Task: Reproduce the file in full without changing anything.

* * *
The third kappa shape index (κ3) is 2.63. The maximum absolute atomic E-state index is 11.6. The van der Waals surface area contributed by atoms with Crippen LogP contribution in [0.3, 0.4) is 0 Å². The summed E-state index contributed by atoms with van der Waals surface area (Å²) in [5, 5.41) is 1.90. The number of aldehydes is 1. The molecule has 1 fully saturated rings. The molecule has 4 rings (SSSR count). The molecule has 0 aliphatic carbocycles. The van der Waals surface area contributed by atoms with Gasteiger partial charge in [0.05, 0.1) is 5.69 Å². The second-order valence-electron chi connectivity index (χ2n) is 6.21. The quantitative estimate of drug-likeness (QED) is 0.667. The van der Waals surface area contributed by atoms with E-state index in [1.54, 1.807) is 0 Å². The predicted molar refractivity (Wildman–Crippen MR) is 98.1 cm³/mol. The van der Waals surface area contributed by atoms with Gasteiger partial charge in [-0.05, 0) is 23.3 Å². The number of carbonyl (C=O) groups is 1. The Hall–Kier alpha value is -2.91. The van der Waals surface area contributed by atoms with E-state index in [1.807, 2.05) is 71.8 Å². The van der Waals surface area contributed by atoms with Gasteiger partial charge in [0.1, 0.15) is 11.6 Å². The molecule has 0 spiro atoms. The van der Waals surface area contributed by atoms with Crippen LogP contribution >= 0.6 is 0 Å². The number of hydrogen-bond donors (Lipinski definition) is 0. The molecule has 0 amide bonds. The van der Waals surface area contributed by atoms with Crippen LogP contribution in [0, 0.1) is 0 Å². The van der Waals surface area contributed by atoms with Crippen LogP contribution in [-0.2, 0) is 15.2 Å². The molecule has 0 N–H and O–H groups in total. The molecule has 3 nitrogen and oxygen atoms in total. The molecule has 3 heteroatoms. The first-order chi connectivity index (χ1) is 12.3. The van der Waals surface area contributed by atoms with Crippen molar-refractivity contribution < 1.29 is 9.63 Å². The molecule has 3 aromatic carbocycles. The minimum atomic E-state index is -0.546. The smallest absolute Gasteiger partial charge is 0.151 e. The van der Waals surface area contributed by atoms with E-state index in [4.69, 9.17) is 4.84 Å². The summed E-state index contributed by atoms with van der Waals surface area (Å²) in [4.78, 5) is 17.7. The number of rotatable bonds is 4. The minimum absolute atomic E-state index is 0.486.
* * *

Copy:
The third kappa shape index (κ3) is 2.63. The maximum absolute atomic E-state index is 11.6. The van der Waals surface area contributed by atoms with Crippen LogP contribution in [0.3, 0.4) is 0 Å². The summed E-state index contributed by atoms with van der Waals surface area (Å²) in [5, 5.41) is 1.90. The number of aldehydes is 1. The molecule has 1 fully saturated rings. The molecule has 4 rings (SSSR count). The molecule has 0 aliphatic carbocycles. The van der Waals surface area contributed by atoms with Gasteiger partial charge in [0.05, 0.1) is 5.69 Å². The second-order valence-electron chi connectivity index (χ2n) is 6.21. The quantitative estimate of drug-likeness (QED) is 0.667. The van der Waals surface area contributed by atoms with E-state index in [1.54, 1.807) is 0 Å². The predicted molar refractivity (Wildman–Crippen MR) is 98.1 cm³/mol. The van der Waals surface area contributed by atoms with Gasteiger partial charge in [-0.05, 0) is 23.3 Å². The number of carbonyl (C=O) groups is 1. The Hall–Kier alpha value is -2.91. The van der Waals surface area contributed by atoms with E-state index in [1.807, 2.05) is 71.8 Å². The van der Waals surface area contributed by atoms with Gasteiger partial charge in [0.1, 0.15) is 11.6 Å². The molecule has 0 spiro atoms. The van der Waals surface area contributed by atoms with Crippen LogP contribution >= 0.6 is 0 Å². The number of hydrogen-bond donors (Lipinski definition) is 0. The molecule has 0 amide bonds. The van der Waals surface area contributed by atoms with Crippen LogP contribution in [0, 0.1) is 0 Å². The van der Waals surface area contributed by atoms with Crippen LogP contribution in [-0.2, 0) is 15.2 Å². The molecule has 0 N–H and O–H groups in total. The molecule has 3 nitrogen and oxygen atoms in total. The molecule has 3 heteroatoms. The first-order chi connectivity index (χ1) is 12.3. The van der Waals surface area contributed by atoms with Crippen molar-refractivity contribution < 1.29 is 9.63 Å². The molecule has 3 aromatic carbocycles. The minimum atomic E-state index is -0.546. The smallest absolute Gasteiger partial charge is 0.151 e. The van der Waals surface area contributed by atoms with E-state index in [4.69, 9.17) is 4.84 Å². The summed E-state index contributed by atoms with van der Waals surface area (Å²) in [4.78, 5) is 17.7. The number of rotatable bonds is 4. The minimum absolute atomic E-state index is 0.486.